By STEPHEN FLANAGAN JACKSON
Philip Rivera is the most incongruous Connecticut Yankee you will ever encounter. But Rivera’s penchant for writing, his wit and his humor bear a strong resemblance to the author Mark Twain, who created the Connecticut character in one of his books.
Rivera is a migrant resource teacher in his day job at Lennard High School in Ruskin. His non-day job? Well, that’s another story and another adventure. And it is all based on Rivera’s unique Hispanic background and persona as your not-so-typical suburban breadwinner, father, husband, and author — self-published author at that.
Go back about 42 years. That’s when Philip Rivera was born in Hartford, Connecticut. His mother was originally from Cuba, and his father was from Ecuador, thus the bilingual skills and Latino affinity from an early age. Rivera’s dad was a chemical engineer, so when Rivera was four years old, the family moved to Mexico City where his father had a job with Ashland Chemical, a multinational company producing car parts. Eight years later, Rivera moved to Florida”just in time to start the seventh grade.”
“I’ve been here (Florida) ever since,” (with a few minor, brief, purposeful interruptions along the way), Rivera says with no regrets, “living the last six years of my ‘married with children’ life in nearby Riverview.”
Prior to his work at Lennard High, Rivera graduated from Bloomingdale High School in Valrico and studied International Studies at USF. After graduating from USF, Rivera worked with a dropout prevention program, funded by the Hispanic Services Council in Tampa.
Then it was on to Tulsa, Oklahoma, where he earned a Masters in Divinity degree from Oral Roberts University. During his stint in Tulsa, Rivera worked with the Hispanic outreach program of the Boy Scouts of America, as a youth pastor, and as a prevention education teacher. Rivera finally moved back to Florida in 2006 and started working as a teacher in Hillsborough County, where he is to this day.
Rivera recently wrote and published a humorous memoir about his life as a dad, a husband and teacher in the South Shore area.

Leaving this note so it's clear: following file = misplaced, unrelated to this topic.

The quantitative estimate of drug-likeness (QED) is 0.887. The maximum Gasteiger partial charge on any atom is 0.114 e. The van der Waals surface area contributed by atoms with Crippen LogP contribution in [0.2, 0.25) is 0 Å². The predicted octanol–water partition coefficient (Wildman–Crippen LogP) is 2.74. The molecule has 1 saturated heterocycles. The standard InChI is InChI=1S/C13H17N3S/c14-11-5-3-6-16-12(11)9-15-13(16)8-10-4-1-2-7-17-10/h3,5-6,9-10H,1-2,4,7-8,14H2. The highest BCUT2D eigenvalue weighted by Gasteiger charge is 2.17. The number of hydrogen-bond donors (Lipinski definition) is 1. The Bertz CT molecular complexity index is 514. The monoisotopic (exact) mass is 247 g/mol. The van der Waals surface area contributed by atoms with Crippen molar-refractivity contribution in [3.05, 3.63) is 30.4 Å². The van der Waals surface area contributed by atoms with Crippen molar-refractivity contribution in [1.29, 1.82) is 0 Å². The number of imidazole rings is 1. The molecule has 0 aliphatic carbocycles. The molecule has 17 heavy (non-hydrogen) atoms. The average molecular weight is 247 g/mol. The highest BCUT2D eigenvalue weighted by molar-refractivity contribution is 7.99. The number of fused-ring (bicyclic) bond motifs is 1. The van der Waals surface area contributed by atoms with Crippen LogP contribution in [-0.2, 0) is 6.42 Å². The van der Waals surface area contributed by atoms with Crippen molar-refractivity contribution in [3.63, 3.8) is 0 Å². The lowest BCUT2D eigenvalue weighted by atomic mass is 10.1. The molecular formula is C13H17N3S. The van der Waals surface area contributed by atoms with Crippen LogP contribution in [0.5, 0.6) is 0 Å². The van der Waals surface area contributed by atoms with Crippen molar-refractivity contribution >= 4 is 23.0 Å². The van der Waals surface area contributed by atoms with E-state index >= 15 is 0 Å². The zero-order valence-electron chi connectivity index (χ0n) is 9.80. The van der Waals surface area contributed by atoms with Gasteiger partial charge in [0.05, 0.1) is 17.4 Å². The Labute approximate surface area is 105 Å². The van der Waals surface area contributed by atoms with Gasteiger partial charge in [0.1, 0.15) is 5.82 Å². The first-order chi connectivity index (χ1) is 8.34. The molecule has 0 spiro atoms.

Rivera says, “I self-published my book, titled Suburban Luchador: Tales From The Burb Side, a collection of humorous stories about life with lawnmowers, minivans, bathtub explosions and whimsical wives.”
He readily admits he self-published on Amazon after “much trial and error, research and learning.
“As a self-published author, I must be the writer, the marketer and the publicist,” he said with a slight feeling of being overwhelmed but a huge feeling of self-satisfaction.
For the uninitiated, the word “luchador” is Spanish for “wrestler” and refers to the guys in the ring who don flamboyant, colorful costumes and masks, provoking good and evil alliances from the fans at ringside and on TV. Depending on this ring-persona, the crowd relates to the wrestler with cheers and positive feedback or with boos and hisses.
“If you are looking for a book that takes daily activities — like kids in bathtubs, martial video game challenges, trips to the junkyard — and mixes them with a dose of comical imagination, then you are going to enjoy my book,” suggested Rivera drolly.
“My hope is that my stories highlight the wonder and humor that exist in the world that God created around us, if we choose to see it,” said Rivera, who is currently working on another Suburban Luchador spin-off. “Unfortunately, we live in a world where wonder has been demystified. Dragons and castles are reduced from larger-than-life creations to images on a screen or on toys to be put away. Minivans and riding lawn mowers become boring tools of everyday suburban life instead of action vehicles, featured on the yet-to-be-made The Fast and The Furious: Suburbia Drift. However, I propose that deep inside us are storytellers who long to bring that adventure and imagination back into our 9 to 5 mini-vans-and-mortgages world. I believe God planted in each of us a unique perspective that belongs only to us and, ultimately, exists to display His creativity.” Rivera, perforce quite practical in his role as a teacher, is also imaginative and subjective in his dealings with his high school mentees. Rivera says he likes to describe himself as a grown-up version of Calvin, from Calvin and Hobbes, who got married, bought a mini-van, moved to the suburbs, had kids, and started writing about his adventures as a suburban “luchador.”
If you are in his neighborhood, you may see him mowing the lawn while wearing a luchador mask for inspiration, his body begrudgingly cutting row after row of grass and his brain feverishly conjuring up another prosaic delight for his readers.
Rivera is also dedicated to his work and to his students at Lennard. “I’ve been here (Lennard) for five years and in Hillsborough County for 11 years. This gives me the opportunity to work with migrant students in several capacities: tutoring, mentoring, career decision making and goal setting.
“I’ve learned a lot from these hard-working students and their families over the years, and I’ve also had some humorous conversations, which also inspire some of my stories,” said Rivera.
His stories are mostly true, except when the line between mundane and magical is blurred. “I hope the journey (of reading) brings you some laughs and God some glory,” commented Rivera, a Ralph Macchio lookalike and suburbia’s favorite underdog.
(Purchase Philip Rivera’s book at Amazon.com.)